As focus of exegetical attention, the Acts of the Apostles began very unpromisingly with Chrysostom an exception, although a case can be made that Christian church histories were the true receivers' of Acts. This makes the late medieval and early modern commentaries on Acts even more worthy of attention. Most of the first- millennium commentaries considered by Müller-Abels do not put those of the second-millennium in the shade. Lyra is representative of those who were most interested in the content of the Apostolic preaching with sensitivity for the gradual lessening of the Jewish Law in the Church. Justus Jonas is similar. However the Reformation and post-Reformation commentaries show how apostolic authority is considered to be biblical, conciliar and harmonious - And this from Salmer6n as much as Bullinger, even if Lorinus promotes Papalism (against Calvin for whom James was just the moderator) and the importance of external sacraments and works, with "God working through history "prominent in the Catholic authors.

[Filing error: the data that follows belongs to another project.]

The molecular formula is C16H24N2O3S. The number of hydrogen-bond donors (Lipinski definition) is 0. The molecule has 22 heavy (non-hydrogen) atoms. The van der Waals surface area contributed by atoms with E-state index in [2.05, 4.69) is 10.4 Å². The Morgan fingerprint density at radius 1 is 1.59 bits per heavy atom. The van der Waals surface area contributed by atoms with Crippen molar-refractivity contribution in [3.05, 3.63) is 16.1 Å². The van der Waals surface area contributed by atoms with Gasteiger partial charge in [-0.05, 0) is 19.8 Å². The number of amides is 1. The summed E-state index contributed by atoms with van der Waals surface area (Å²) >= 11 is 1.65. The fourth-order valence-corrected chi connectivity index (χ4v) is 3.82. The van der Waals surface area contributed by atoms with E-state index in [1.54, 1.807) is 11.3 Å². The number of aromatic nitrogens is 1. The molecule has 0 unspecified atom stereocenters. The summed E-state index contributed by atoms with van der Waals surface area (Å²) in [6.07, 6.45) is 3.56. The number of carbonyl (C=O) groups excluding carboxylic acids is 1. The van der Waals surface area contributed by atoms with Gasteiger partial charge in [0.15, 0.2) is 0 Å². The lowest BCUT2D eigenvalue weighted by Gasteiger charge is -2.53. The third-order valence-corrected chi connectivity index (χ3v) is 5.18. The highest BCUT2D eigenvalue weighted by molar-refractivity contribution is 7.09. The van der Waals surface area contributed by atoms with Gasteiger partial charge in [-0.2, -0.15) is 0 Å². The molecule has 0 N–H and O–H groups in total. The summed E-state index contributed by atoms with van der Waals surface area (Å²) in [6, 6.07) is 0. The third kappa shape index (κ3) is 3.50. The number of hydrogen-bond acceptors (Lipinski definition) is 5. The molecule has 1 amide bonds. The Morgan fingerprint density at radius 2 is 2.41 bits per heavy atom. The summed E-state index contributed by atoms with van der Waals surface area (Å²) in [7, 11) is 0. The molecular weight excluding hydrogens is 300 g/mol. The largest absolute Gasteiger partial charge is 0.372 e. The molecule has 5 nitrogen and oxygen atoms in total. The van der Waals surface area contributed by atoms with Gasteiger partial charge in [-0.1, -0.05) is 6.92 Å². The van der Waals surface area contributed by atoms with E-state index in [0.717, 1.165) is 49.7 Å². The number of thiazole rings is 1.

|Translated title of the contribution||Acta Apostolorum with particular focus on the history of the interpretation of the Acts of the Apostles 1 & 15 during the Reformation Period|
|Number of pages||17|
|Publication status||Published - 30 Jan 2018|